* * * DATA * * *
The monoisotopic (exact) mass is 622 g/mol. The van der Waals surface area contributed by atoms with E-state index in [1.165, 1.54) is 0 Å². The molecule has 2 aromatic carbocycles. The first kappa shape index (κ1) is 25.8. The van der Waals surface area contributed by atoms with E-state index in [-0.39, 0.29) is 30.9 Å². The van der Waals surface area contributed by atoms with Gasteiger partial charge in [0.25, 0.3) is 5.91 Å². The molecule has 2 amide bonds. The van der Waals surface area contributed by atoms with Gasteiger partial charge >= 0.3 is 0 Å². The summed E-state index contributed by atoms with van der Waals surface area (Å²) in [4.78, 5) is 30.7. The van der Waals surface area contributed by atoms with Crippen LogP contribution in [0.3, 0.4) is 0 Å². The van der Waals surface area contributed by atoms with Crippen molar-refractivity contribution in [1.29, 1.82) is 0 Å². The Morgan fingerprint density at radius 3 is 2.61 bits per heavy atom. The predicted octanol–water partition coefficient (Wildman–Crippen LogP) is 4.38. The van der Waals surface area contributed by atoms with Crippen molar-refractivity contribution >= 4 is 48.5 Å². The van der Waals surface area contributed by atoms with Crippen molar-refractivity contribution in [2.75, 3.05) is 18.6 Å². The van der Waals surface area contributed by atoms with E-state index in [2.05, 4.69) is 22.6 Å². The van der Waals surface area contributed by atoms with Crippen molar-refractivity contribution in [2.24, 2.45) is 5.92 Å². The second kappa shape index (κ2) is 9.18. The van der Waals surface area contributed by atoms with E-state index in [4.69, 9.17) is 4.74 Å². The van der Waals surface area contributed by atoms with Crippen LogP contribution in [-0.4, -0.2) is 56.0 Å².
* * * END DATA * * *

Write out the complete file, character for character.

The monoisotopic (exact) mass is 622 g/mol. The van der Waals surface area contributed by atoms with E-state index in [1.165, 1.54) is 0 Å². The molecule has 2 aromatic carbocycles. The first kappa shape index (κ1) is 25.8. The van der Waals surface area contributed by atoms with E-state index in [-0.39, 0.29) is 30.9 Å². The van der Waals surface area contributed by atoms with Gasteiger partial charge in [0.25, 0.3) is 5.91 Å². The molecule has 2 amide bonds. The van der Waals surface area contributed by atoms with Gasteiger partial charge >= 0.3 is 0 Å². The summed E-state index contributed by atoms with van der Waals surface area (Å²) in [4.78, 5) is 30.7. The van der Waals surface area contributed by atoms with Crippen LogP contribution in [0.3, 0.4) is 0 Å². The van der Waals surface area contributed by atoms with Crippen molar-refractivity contribution in [1.29, 1.82) is 0 Å². The Morgan fingerprint density at radius 3 is 2.61 bits per heavy atom. The predicted octanol–water partition coefficient (Wildman–Crippen LogP) is 4.38. The van der Waals surface area contributed by atoms with Crippen molar-refractivity contribution >= 4 is 48.5 Å². The van der Waals surface area contributed by atoms with Crippen molar-refractivity contribution in [2.75, 3.05) is 18.6 Å². The van der Waals surface area contributed by atoms with E-state index in [2.05, 4.69) is 22.6 Å². The van der Waals surface area contributed by atoms with Crippen molar-refractivity contribution in [2.24, 2.45) is 5.92 Å². The second kappa shape index (κ2) is 9.18. The van der Waals surface area contributed by atoms with E-state index in [4.69, 9.17) is 4.74 Å². The van der Waals surface area contributed by atoms with Crippen LogP contribution in [-0.4, -0.2) is 56.0 Å².